About the Book
Sarah Gilchrist has no intention of marrying her dull fiancé Miles, the man her family hope will restore her reputation and put an end to her dreams of becoming a doctor, but when he is arrested for a murder she is sure he didn’t commit she finds herself his reluctant ally.
Beneath the genteel façade of upper class Edinburgh lurks blackmail, adultery, poison and madness, and Sarah must return to Edinburgh’s slums, back alleys and asylums as she discovers the dark past about a family where no one is what they seem, even Miles himself.
It also brings her back into the orbit of her mercurial professor, Gregory Merchiston – he sees Sarah as his protegee, but can he stave off his demons long enough to teach her the skills that will save her life?
Format: Hardcover (288 pages) Publisher: Tinder Press
Publication date: 30th May 2019 Genre: Historical Fiction, Mystery, Crime
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The Unquiet Heart is the second in the author’s historical mystery series featuring medical student turned detective, Sarah Gilchrist. Like its predecessor, The Wages of Sin, it is set in Victorian Edinburgh. There are some references to events and characters in the previous book but it would be possible to read The Unquiet Heart as a standalone.
Sarah Gilchrist continues to resist the expectations of her family – and of society – that she will marry and give up her ambition to qualify as a doctor. She frequently rails against the restrictions placed upon her as a woman. ‘I’m sick of being told that women are weak – too weak for surgery, too weak for intellectual thought.’ And she is roused to anger by the double standards that mean, had she been a man, her medical studies would be ‘the object of praise rather than disgust’. Added to this is the unfairness that, because of previous traumatic events, she is considered ‘damaged goods’, including by her family, even though the damage in question was not of her own making and has had lasting consequences.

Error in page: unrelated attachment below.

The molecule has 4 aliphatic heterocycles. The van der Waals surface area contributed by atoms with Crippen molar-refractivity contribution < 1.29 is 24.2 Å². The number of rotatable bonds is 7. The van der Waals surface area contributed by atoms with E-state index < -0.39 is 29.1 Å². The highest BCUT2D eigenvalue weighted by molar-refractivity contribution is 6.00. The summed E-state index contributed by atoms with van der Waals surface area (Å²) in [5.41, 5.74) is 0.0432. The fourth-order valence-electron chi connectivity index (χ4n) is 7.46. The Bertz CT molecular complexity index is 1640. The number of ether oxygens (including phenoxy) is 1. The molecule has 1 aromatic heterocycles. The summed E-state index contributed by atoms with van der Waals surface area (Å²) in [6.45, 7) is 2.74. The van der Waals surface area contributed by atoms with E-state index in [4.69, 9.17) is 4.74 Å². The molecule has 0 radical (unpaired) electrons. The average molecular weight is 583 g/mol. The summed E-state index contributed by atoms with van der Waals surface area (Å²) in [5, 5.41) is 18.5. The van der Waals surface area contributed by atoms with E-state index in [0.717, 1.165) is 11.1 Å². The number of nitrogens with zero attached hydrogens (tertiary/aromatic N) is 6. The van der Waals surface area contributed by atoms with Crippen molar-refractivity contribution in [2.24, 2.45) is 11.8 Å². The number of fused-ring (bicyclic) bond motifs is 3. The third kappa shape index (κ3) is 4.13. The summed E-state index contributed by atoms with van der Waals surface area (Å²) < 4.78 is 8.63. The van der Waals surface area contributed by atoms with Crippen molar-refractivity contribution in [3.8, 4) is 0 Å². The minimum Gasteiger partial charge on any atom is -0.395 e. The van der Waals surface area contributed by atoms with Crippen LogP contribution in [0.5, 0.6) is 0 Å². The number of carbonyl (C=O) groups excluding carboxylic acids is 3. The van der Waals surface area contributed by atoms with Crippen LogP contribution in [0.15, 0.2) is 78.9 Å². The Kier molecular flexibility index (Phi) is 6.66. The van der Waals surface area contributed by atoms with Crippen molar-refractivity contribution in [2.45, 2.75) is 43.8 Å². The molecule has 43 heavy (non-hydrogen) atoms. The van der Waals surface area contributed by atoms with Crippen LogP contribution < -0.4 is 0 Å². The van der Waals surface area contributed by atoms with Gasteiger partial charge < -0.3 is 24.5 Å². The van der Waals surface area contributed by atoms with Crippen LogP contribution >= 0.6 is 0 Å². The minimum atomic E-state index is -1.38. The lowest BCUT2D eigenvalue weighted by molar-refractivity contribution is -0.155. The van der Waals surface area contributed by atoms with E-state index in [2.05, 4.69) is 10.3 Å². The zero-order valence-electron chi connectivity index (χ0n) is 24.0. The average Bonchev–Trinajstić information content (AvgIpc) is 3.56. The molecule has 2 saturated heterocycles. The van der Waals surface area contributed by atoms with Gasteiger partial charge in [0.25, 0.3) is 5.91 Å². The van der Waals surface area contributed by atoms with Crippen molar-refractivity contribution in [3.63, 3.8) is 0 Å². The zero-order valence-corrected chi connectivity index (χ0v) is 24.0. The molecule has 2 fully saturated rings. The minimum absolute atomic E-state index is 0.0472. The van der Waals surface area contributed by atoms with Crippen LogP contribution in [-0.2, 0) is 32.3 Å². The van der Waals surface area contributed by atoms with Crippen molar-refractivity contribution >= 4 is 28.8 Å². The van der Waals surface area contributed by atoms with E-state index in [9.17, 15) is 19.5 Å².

Despite a number of suspicious deaths early on, the pace of the book is a little on the slow side for those interested mainly in the mystery element. In addition, for a lot of the time the action moves largely between the houses of Sarah’s friend, Elizabeth Chalmers, her aunt Emily and the University where Sarah attends lectures, meaning it’s only later in the book that one gets a glimpse of the seamier side of Edinburgh. I would have liked a bit more of the latter, to be honest.
However, readers like me who were intrigued by the relationship between Sarah and Professor Gregory Merchiston that featured in the first book will enjoy the simmering sexual tension between them that continues in this one. But will it ignite into a conflagration or fizzle out? And are they destined to remain merely pupil and tutor?
Despite the prejudice displayed by others, Merchiston is willing to introduce Sarah to the techniques of forensic medicine, even if this does demand a strong stomach. “Our bodies tell stories, Miss Gilchrist. The language may be foreign to most but learn to translate it and you will be privy to all the secrets of our species, living or dead.” By the way, I think we really need to learn more about how Merchiston’s housekeeper, Mrs Logan, came to be, in her words, ‘in a music hall dressing room stripped down to my unmentionables armed with nothing but a prop knife’.
By the end of the book, Sarah seems faced with a choice between marriage to a wealthy if unremarkable man and the end of her medical career before it’s even begun, or a less socially acceptable relationship with a man who will preserve, even actively encourage, her ambitions. Unfortunately the latter is also likely to cause a potentially irreconcilable breach with her mother. But are those the only choices available to Sarah?
I received a review copy courtesy of Headline via NetGalley.
In three words: Well-crafted, engaging, intriguing
Try something similar: A Corruption of Blood by Ambrose Parry
About the Author
Kaite Welsh is an author, critic and journalist and the former Literature Officer at Creative Scotland. Her work has appeared in various newspapers and magazines from The Times Literary Supplement to Cosmopolitan. Her short fiction, featuring roller derby, Greek myths and ghosts, has been published in several anthologies and she guest lectures on Creative Writing at universities around the UK. She is the author of the Sarah Gilchrist series, and lives in Edinburgh with her wife, cats and a lot of books (Bio/photo: Agent author page)